By Troy Kimoto, Canadian Food Inspection Agency


The Asian gypsy moth (AGM) (Lymantria dispar asiatica or L. dispar japonica) is an invasive pest present in China, Russia, Korea and Japan (Figure 1). This polyphagous insect is not known to occur in Canada and poses a significant threat to Canada’s forests, biodiversity and economy. The larval stages (i.e. caterpillars) (Figure 2) feed on the leaves of many economically important trees such as oak, larch, birch, alder, hazelnut, apple, cherry, pear, poplar, willow, pine and spruce. Caterpillars can consume the entire leaf and under high populations, this insect can strip all the leaves from a tree leading to reduced growth and in the event of multiple years of defoliation, tree mortality.
Female moths lay egg masses (Figure 3, 4) on host trees as well as man-made structures. This behavior allows this moth to hitch-hike to new areas – thus the term gypsy moth.

Pathways Into Canada

As with many moths that are nocturnal, female AGM are attracted and fly towards lights. When containerized consignments (e.g. iPads, running shoes, granite, food, etc.) are loaded onto ships and cargos in Asia, female moths can lay egg masses on them or their content. If the egg masses arrive in Canada during the hatching period, the larvae will disperse with the wind over long distances, thereby increasing the likelihood of finding a host tree. If enough individuals successfully develop to the moth stage, a population could become established.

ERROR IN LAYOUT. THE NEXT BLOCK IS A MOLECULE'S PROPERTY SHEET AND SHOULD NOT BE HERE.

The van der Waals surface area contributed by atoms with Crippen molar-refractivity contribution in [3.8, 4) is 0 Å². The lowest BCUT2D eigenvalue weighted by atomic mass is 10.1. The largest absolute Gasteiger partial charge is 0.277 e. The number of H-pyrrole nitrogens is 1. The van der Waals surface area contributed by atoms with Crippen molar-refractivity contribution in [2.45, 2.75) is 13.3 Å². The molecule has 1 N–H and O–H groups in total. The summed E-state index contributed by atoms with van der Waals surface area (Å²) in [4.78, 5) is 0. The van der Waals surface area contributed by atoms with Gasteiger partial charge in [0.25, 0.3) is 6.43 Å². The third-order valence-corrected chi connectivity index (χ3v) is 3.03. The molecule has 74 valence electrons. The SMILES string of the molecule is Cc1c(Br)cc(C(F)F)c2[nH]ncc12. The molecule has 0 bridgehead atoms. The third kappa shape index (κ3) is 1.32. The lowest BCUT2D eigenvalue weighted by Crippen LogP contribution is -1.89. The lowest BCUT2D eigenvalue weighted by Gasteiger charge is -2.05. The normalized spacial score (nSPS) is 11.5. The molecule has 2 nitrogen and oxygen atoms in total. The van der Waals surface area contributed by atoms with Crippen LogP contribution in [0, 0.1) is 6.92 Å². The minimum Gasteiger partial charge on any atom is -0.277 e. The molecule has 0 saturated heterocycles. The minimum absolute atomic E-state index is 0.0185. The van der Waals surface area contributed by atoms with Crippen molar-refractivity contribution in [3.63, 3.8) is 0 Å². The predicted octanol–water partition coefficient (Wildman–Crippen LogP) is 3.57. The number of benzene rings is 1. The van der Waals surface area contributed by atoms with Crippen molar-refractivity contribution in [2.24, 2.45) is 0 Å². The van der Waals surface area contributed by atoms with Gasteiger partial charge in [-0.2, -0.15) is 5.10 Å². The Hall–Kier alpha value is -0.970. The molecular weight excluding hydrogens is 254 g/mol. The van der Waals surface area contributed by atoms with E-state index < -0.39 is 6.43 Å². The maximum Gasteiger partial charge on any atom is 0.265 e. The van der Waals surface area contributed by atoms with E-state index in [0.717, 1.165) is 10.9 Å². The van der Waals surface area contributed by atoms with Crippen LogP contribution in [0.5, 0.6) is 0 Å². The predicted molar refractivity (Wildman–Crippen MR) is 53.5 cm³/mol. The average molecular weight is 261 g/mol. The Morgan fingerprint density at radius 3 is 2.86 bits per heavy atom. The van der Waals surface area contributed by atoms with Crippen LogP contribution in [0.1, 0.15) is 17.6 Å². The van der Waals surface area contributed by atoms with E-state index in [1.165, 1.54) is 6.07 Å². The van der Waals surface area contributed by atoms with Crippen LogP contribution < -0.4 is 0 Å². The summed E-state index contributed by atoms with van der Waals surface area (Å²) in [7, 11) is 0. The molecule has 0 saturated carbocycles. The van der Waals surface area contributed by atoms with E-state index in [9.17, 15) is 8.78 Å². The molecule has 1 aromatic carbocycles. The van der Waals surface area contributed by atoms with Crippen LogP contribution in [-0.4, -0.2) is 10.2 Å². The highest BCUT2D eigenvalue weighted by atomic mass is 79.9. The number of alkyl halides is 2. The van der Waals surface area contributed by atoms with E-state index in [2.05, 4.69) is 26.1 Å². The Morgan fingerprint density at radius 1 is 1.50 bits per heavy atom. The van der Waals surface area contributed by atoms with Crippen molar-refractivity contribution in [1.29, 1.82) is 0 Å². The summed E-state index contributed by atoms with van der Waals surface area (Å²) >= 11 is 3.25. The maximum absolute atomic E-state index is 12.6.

What Can You Do to Help?

As AGM feeds on a wide range of hardwood and coniferous trees, its introduction into Canada would likely impact municipal street trees and natural areas as well as many industries. Therefore, early detection of this pest, if introduced into Canada is crucial. This is why the Canadian Food Inspection Agency has put in place a surveillance program and developed outreach tools for this pest.

If you see suspect egg masses or adult moths, please contact your local CFIA office. AGM is regulated by the CFIA. To find out more about this insect, visit the CFIA website.

Figure 1. Female Asian gypsy moth. Note black crescent pointing to the dot on the wing.

Figure 2. Asian gypsy moth larva. Note the 5 pairs of blue bumps followed by 6 pairs of red bumps.

Figure 3. Female moth laying an egg mass.

Figure 4. Egg mass on vessel from Asia.

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